As in many other companies and organizations in the United States, employees at Goodyear were prohibited from sharing information about their pay with other workers. Without that anonymous tip, Ledbetter would have risked her job in trying to obtain information about any discrimination.

Not long after she filed her complaint with the E.E.O.C., Goodyear announced that they would be closing the Gadsden, Alabama plant—an event that never came to pass. The company did, however, decide to cut a number of jobs at the plant. In the process Ledbetter says that she was “forced into early retirement,” accepting a buyout package that she described as “detrimental" to her family.

In November of 1998, Ledbetter filed a lawsuit against Goodyear, claiming pay discrimination under Title VII of the Civil Rights Act of 1964 and the Equal Pay Act of 1963. The lawsuit went to her local District Court, where, at trial, Ledbetter alleged she had received poor evaluations because of her sex, which resulted in lower raises and, over the long-term, significantly lower pay than her male colleagues. Goodyear claimed that the evaluations had not been discriminatory. The jury found in favor of Ledbetter, awarding her back pay and damages totaling over $3 million.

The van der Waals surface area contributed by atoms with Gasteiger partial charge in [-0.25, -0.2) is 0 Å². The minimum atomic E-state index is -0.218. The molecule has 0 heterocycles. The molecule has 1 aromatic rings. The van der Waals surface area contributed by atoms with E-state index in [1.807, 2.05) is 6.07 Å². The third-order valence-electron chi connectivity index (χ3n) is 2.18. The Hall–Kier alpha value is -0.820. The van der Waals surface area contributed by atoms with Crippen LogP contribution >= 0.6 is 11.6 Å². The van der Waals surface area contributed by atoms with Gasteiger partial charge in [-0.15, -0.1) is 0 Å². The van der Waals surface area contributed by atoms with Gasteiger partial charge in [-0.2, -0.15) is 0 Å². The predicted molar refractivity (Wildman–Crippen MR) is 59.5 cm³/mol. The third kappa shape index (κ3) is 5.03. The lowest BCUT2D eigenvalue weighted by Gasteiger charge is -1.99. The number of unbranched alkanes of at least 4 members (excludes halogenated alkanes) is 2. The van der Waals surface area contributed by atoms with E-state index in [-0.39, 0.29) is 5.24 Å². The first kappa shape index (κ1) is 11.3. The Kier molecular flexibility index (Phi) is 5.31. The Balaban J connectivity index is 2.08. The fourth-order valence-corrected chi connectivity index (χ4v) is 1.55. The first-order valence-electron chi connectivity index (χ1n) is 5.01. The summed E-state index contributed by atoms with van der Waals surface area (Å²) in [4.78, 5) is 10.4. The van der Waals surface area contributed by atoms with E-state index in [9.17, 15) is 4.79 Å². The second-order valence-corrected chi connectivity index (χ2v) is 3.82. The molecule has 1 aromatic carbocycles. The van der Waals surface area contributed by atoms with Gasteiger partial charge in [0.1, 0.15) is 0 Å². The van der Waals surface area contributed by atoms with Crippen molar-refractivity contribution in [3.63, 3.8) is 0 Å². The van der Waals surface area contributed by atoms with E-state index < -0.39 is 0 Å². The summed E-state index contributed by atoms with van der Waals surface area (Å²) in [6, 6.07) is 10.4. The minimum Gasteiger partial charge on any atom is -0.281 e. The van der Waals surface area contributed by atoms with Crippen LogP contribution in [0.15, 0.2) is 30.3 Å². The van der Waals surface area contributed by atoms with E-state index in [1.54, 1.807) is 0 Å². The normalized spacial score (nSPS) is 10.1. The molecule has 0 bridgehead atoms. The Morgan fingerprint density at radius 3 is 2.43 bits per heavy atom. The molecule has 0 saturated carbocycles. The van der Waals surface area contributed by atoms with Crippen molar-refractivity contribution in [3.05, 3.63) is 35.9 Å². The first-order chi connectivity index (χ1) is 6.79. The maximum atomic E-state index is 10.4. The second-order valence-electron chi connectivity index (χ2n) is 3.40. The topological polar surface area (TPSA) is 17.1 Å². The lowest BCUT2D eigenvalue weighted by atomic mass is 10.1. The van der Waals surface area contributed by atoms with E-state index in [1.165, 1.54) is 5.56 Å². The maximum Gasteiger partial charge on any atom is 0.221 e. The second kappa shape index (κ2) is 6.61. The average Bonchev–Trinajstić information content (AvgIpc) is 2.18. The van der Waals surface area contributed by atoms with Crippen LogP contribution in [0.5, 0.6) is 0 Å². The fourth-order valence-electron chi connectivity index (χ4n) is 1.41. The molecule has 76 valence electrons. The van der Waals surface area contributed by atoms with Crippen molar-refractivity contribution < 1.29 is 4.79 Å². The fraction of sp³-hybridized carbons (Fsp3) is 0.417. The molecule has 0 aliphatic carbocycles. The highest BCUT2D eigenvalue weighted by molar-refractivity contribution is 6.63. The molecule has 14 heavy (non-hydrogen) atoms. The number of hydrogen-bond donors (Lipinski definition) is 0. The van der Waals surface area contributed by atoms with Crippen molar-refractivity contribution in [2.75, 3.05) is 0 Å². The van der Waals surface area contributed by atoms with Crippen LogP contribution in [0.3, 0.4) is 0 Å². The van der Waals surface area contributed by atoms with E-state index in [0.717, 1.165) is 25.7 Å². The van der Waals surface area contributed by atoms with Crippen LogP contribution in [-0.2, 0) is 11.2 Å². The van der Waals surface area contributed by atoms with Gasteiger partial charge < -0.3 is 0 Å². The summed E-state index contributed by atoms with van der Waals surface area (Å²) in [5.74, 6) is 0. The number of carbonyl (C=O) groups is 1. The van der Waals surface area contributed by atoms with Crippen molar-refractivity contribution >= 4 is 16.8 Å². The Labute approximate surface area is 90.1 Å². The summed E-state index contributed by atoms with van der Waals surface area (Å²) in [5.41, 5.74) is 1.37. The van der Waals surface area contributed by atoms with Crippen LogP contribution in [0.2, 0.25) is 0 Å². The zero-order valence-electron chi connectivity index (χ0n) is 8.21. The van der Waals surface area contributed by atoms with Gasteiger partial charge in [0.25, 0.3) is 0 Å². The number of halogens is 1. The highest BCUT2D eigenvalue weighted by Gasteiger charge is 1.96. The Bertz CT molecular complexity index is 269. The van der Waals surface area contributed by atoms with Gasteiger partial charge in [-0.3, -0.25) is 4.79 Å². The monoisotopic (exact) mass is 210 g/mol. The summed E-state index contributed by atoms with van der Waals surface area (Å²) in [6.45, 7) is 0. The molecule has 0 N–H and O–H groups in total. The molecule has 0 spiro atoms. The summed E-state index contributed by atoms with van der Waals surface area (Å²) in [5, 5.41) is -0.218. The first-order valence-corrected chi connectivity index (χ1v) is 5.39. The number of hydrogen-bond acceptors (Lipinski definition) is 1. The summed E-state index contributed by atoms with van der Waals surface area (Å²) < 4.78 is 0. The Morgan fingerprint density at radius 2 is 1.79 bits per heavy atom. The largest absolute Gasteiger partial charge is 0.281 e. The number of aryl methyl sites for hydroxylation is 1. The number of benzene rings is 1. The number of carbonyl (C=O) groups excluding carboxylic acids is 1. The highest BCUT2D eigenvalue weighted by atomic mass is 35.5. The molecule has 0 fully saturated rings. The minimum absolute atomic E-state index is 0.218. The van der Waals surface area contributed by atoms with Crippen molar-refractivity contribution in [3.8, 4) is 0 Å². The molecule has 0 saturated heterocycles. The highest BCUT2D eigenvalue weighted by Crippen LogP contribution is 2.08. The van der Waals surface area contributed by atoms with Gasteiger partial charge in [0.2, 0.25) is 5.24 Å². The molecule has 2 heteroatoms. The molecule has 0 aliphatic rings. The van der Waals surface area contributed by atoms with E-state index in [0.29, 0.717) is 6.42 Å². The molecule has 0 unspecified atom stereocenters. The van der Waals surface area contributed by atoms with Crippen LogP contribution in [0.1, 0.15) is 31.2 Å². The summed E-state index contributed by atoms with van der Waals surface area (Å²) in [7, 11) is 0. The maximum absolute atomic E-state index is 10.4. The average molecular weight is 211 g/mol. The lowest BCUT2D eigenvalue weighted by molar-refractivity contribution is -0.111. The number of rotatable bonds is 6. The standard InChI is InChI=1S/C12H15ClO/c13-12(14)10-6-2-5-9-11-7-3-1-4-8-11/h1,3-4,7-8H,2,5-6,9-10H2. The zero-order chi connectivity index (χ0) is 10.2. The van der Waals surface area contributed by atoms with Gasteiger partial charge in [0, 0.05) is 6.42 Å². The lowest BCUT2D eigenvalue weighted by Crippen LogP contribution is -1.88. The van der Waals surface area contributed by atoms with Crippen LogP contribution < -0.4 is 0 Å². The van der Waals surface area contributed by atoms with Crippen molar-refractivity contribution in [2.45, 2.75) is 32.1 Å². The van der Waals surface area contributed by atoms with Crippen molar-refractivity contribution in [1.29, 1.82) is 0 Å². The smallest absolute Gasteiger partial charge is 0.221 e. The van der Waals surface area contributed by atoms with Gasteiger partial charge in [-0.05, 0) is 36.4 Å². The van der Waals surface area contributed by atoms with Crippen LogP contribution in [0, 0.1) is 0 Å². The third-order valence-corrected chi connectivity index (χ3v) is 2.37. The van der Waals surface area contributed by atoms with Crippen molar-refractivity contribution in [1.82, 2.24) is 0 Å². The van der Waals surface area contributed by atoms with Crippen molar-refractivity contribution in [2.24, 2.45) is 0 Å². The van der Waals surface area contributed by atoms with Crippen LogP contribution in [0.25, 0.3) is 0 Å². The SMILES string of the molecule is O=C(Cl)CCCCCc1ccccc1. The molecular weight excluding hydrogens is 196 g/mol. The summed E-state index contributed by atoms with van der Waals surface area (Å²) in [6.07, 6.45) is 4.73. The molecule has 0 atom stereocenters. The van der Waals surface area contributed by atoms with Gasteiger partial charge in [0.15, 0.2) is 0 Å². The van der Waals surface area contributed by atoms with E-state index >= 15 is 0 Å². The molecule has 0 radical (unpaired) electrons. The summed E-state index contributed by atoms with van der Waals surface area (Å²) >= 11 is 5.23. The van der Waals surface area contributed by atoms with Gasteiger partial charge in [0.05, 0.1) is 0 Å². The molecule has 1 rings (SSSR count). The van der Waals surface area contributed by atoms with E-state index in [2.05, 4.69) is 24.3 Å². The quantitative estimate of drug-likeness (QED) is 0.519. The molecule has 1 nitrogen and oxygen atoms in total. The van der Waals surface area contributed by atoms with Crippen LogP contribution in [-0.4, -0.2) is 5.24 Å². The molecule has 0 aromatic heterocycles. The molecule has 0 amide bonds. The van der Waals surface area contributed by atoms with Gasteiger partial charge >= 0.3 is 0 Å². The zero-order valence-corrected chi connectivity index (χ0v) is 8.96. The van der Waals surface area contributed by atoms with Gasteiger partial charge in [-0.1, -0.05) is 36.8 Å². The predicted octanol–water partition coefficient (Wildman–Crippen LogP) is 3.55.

Goodyear then appealed the case to the United States Court of Appeals for the Eleventh Circuit on the grounds that the discrimination that formed the basis of Ledbetter’s complaint took place well beyond 180 days prior to her claim—the time period in which a complaint must be filed according to Title VII. The Eleventh Circuit court, a notoriously conservative court, sided with Goodyear, and stripped Ledbetter of the money awarded in the previous trial.

Ledbetter then appealed to the Supreme Court, where her case was argued in November 2006. A fact missing in most of the reports surrounding the trial is that the Bush administration took an active role in this case, submitting a brief on behalf of Goodyear that disavowed the E.E.O.C.’s long-standing precedent of allowing the 180-day period to reset after each discriminatory paycheck was sent: the precedent upon which Ledbetter’s lawyers were relying. Not only did the Bush administration submit a brief in this case, but one of the president’s lawyers was given 10 minutes out of Goodyear’s 30-minute argumentation period.